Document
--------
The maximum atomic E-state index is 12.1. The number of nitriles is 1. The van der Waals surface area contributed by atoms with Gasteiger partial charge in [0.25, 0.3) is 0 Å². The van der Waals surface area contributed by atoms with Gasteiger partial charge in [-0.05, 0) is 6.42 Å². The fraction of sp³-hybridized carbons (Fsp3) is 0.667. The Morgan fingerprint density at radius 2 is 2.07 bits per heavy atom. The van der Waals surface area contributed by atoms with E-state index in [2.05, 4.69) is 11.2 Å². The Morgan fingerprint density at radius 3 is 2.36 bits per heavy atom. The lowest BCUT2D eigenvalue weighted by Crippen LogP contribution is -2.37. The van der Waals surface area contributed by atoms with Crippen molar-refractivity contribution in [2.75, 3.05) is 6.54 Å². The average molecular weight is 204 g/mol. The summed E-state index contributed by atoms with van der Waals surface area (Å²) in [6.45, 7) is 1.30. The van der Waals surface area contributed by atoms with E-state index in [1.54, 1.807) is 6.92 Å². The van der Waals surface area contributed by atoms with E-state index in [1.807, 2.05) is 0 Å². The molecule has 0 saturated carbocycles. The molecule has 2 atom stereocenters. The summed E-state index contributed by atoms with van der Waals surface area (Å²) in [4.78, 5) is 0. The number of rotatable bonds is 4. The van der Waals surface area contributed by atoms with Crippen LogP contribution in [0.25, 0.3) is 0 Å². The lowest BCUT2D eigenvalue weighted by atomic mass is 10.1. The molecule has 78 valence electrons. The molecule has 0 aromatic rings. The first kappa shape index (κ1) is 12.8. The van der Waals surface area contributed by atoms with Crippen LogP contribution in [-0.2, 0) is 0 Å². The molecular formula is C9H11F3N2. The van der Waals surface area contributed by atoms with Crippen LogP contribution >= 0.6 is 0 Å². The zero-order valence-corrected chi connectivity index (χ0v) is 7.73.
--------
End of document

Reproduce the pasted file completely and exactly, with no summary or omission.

The maximum atomic E-state index is 12.1. The number of nitriles is 1. The van der Waals surface area contributed by atoms with Gasteiger partial charge in [0.25, 0.3) is 0 Å². The van der Waals surface area contributed by atoms with Gasteiger partial charge in [-0.05, 0) is 6.42 Å². The fraction of sp³-hybridized carbons (Fsp3) is 0.667. The Morgan fingerprint density at radius 2 is 2.07 bits per heavy atom. The van der Waals surface area contributed by atoms with E-state index in [2.05, 4.69) is 11.2 Å². The Morgan fingerprint density at radius 3 is 2.36 bits per heavy atom. The lowest BCUT2D eigenvalue weighted by Crippen LogP contribution is -2.37. The van der Waals surface area contributed by atoms with Crippen molar-refractivity contribution in [2.75, 3.05) is 6.54 Å². The average molecular weight is 204 g/mol. The summed E-state index contributed by atoms with van der Waals surface area (Å²) in [6.45, 7) is 1.30. The van der Waals surface area contributed by atoms with E-state index in [1.54, 1.807) is 6.92 Å². The van der Waals surface area contributed by atoms with E-state index in [1.807, 2.05) is 0 Å². The molecule has 0 saturated carbocycles. The molecule has 2 atom stereocenters. The summed E-state index contributed by atoms with van der Waals surface area (Å²) in [4.78, 5) is 0. The number of rotatable bonds is 4. The van der Waals surface area contributed by atoms with Crippen LogP contribution in [0.25, 0.3) is 0 Å². The lowest BCUT2D eigenvalue weighted by atomic mass is 10.1. The molecule has 78 valence electrons. The molecule has 0 aromatic rings. The first kappa shape index (κ1) is 12.8. The van der Waals surface area contributed by atoms with Crippen LogP contribution in [-0.2, 0) is 0 Å². The molecular formula is C9H11F3N2. The van der Waals surface area contributed by atoms with Crippen LogP contribution >= 0.6 is 0 Å². The zero-order valence-corrected chi connectivity index (χ0v) is 7.73.